Forget Diet Resolutions and Retrain Your Brain For a Healthier, Less Food-Obsessed New Year
Author Nancy Deville advocates eating a historically eaten diet of real whole foods that could be picked, gathered, milked, hunted, or fished, that are grown or raised in clean organic environments and haven't undergone any processing.
Santa Monica, CA (I-Newswire) December 16, 2010 - You may still be feeling remorse about gorging at Thanksgiving, but you’ve slept off the food coma . . . and now the next wave of holiday madness is upon us. Even if you wanted to, you can’t escape the in-your-face edible reminders that the holiday season is in full swing. In fact, celebrations never cease: Blink and it will be Valentine’s Day seducing us with gilded boxes of luscious chocolate.
As you do your best to navigate holiday temptations, you find yourself wondering how you can possibly avoid gaining extra pounds.
Nancy Deville would have us take an unusual route to mind, body, and spirit wellness by consuming a historically eaten diet of real, whole living food. Author of the groundbreaking exposé, Death by Supermarket: The Fattening, Dumbing Down, and Poisoning of America (March 2011) and the “how-to” sequel Healthy, Sexy, Happy: A Thrilling Journey to the Ultimate You (May 2011) Nancy Deville says, “People give themselves permission to compulsively overeat or to eat the wrong foods during the holidays by promising—and intending—to diet after the New Year. But let’s face it, the New Year’s resolution to lose weight is a tired joke. Dieting fails, and people end up fatter by swimsuit season. It’s a vicious cycle.”
So what does one do, just give up?
“Not at all,” says Nancy Deville. “It’s time to chart a different course.”
Some strategies to avoid weight gain during the holidays—or if you have gained how to deal with it in the New Year:
• Resolve to never diet again. Diets fail, and are a slippery slope to accelerated aging (obesity, disease, and outward signs of aging).
• Shift your emphasis from weight loss to achieving optimal health. Go into the New Year with a fresh outlook and a new plan of action.
• Recognize what happens to you physically/emotionally when you overeat. You feel groggy, headachy, bloated, constipated, and toxic, with crushing emotions of shame, guilt, and self-loathing. Openly acknowledging these inevitable results is a positive act of self-compassion that will pave the way for you to set your intention.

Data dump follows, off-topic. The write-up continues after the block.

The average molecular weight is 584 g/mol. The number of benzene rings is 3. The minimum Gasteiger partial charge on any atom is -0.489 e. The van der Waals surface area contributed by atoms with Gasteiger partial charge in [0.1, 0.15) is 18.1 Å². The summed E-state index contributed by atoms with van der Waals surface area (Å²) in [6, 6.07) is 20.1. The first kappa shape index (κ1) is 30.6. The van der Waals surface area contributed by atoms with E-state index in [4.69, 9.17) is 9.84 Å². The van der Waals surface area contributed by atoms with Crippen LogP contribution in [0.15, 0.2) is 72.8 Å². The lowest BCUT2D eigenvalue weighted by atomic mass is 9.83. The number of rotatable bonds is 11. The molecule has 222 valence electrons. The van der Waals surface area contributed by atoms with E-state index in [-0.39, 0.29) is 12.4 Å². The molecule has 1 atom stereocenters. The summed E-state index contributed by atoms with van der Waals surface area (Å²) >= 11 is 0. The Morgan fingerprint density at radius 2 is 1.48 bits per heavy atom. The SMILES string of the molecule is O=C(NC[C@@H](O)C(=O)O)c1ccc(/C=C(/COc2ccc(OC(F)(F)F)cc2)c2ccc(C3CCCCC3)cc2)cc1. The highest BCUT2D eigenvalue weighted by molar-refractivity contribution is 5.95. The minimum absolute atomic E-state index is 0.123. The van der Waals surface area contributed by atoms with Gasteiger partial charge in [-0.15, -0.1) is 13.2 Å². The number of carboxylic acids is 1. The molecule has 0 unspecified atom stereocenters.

• Set your intention. Intention is very powerful. Express your intentions out loud such as, “I’m not going to overeat.” Visualize positive eating and behavior during the holidays, and also where you want to be six months from now, a year from now, and for the rest of your life.
• Reprogram your brain to work for you. Be kind to yourself! If you slipped, forgive yourself and treat yourself as you would anyone who has had a bad experience. Say reassuring things to yourself out loud. Treating yourself with compassion, verbalizing, and picturing a positive future free of food cravings will calm the part of your brain that processes emotions.
• Sleep enough to keep your “munchie” hormone from taking over. Sleep deprivation causes your satiety hormone to become confused and out of whack.
• Take care of your “big dumb “pet”—Your Brain. Living food supplies your body with the ingredients to make happy neurotransmitters. This makes your brain—which Deville calls your “big dumb pet”—happy so that it stops controlling you with cravings.
• Stopping eating all factory-produced foods! Eat real, whole, living food. Nancy Deville advocates eating a historically eaten diet of real whole foods that could be picked, gathered, milked, hunted, or fished, that are grown or raised in clean organic environments and haven't undergone any processing. A balanced diet of real food provides the necessary nutrition for ongoing metabolic processes that will rebuild healthy brain cells. Eating real food registers to your survival-programmed brain as the end of the time of famine, so you will stop craving, heal on a cellular level, and shrink down naturally to your optimal body weight.
“Eating real food is crucial to survival in our toxic world,” Nancy Deville says. “Real food nourishes the entire being and when the being is nourished the mind is clear and the spirit is open and compassionate toward self and others. The bonus is that you are in control and food temptations no longer hold power over you.”
For more information, please visit www.nancydeville.com
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Published On:December 16, 2010
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